Exhibition "Far Focus" Automatic translate
с 15 Ноября
по 17 Мая
Центр современного искусства «Заря»
просп. 100-летия Владивостока, 155, корп. 2
November 15 at the Center for Contemporary Art "Zarya" will open the exhibition "Far Focus", which will include about 400 photographs of Vladivostok from the late seventies to 2019. For the first time, the project will present a broad retrospective and the most “fresh” section of modern city photography. The exhibition runs until May 17, 2020.
“Many regional photographic schools - from St. Petersburg to Kazan and Novokuznetsk - could be seen in Russia at exhibitions, they were printed in albums and catalogs. At the same time, in many cities and entire regions, photographic practices remain undetected and little known in Russia and the world. “Far Focus” is our attempt to understand and present with the help of a medium photographs of how and how Primorye lives and how Vladivostok artists and reporters see it, ”said Alisa Baghdonayte, main curator of the Center for Contemporary Art.
The photographs presented at the exposition “show” the life of the big city and the whole region, revealing various ways of “peering” into reality and manipulating the image.
“The project“ Far Focus ”turned out to be an important experience for me: during the curatorial residence and communication with photographers, artists, gallery owners and museum workers in the art residence“ Zarya ”I managed to collect a database and archive of photographs, said Anna Petrova, curator of the exhibition. “The material turned out to be unexpected and interesting, both from a plastic and anthropological point of view.”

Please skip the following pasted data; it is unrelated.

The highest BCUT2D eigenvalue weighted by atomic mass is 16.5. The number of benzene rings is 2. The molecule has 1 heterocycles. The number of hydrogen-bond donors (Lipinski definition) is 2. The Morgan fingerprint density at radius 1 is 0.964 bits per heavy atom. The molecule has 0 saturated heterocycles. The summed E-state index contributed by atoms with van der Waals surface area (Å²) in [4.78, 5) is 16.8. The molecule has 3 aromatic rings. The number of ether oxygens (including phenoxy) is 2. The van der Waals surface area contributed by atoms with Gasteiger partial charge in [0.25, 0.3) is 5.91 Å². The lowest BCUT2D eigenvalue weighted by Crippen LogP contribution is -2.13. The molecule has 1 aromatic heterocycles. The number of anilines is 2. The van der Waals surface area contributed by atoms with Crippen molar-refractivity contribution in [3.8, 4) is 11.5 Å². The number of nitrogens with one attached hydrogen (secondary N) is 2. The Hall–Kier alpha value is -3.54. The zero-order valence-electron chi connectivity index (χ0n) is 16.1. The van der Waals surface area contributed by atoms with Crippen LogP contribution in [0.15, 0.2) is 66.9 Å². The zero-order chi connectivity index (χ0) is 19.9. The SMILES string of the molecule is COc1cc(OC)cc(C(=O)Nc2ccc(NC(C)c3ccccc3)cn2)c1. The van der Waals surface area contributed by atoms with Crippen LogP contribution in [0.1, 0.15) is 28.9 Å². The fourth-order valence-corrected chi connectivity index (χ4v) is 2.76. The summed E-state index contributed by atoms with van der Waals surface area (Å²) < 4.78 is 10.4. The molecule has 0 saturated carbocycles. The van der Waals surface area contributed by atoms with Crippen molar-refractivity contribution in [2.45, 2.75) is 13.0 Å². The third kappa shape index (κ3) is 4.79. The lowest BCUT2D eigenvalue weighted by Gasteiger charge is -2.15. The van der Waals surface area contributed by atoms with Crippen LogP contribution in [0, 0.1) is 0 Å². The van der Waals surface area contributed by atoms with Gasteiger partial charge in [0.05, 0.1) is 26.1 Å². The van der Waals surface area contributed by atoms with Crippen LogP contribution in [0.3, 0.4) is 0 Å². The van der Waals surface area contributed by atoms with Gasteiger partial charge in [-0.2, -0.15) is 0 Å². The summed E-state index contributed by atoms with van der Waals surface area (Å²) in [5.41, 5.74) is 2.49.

The eight halls of the Zarya Center for Contemporary Art reveal the genres and “viewing modes” shown by Vladivostok photographers: from the “production portrait” and the Far Eastern landscape to architectural photography and artistic experiments. The most popular photographic genre today helps portray others — entire classes and strata of society — and at the same time seek and find oneself. Pictures of the Dalpribor plant by photographer George Khrushchev, reports by Aleksandr Khitrov, and a series by Gleb Teleshov capture images of professions and small nations. Production and fashion photography alternate with documentary chronicle from workplaces, invited models are replaced by circus jugglers and acrobats, shoemakers and shoe makers - in the cycles of Ivan Speransky, Alexei Korotkov, Vladimir Shututafedov.
The city landscape of Vladivostok is being reconstructed in panoramas and architectural photography of Elena and Alexander Melnikov, and the massive Khrushchev and Brezhnev construction of box houses is poetized by Sergey Orlov.
The collective “body” of the city, its group identity is represented by a series of the “Holidays and Rituals” section, which includes Maslenitsa and May 1, rallies of communists and religious processions that demonstrate different moods and ways of communication: from strictly regulated to free and spontaneous.
Artistic photography - often staged and experimenting with the techniques of shooting, developing and printing - unfolds in the plot and conceptual series of Mikhail Pavin. The ideals of non-conformism and an alternative view are developed by photographs of Sergey Drobnokhod and Sergey Kiryanov. A separate section of the exhibition is photographs taken with a smartphone and snatching fragments of “streets and faces”, looks and gestures, colors and textures, bringing city life closer to the observer, flannel and viewer. In the "street photography" mode, Denis Korobov, Maria Babkova and instagrammers Pavel Nemtin and Leonid Zvegintsev take pictures.
In total, the exhibition will feature the work of 19 photographers: Maria Babkova, Sergey Drobnokhod, Leonid Zvegintsev, Sergey Kiryanov, Evgenia Kokurina, Denis Korobov, Alexei Korotkov, Yuri Lugansky, Elena and Alexander Melnikov, Pavel Nemtin, Sergey Orlov, Mikhail Pavin, Ivan Speransky, Gleb Teleshov, Alexander Khitrov, George Khrushchev, Vladimir Shututafedov and Yuri Yarotsky.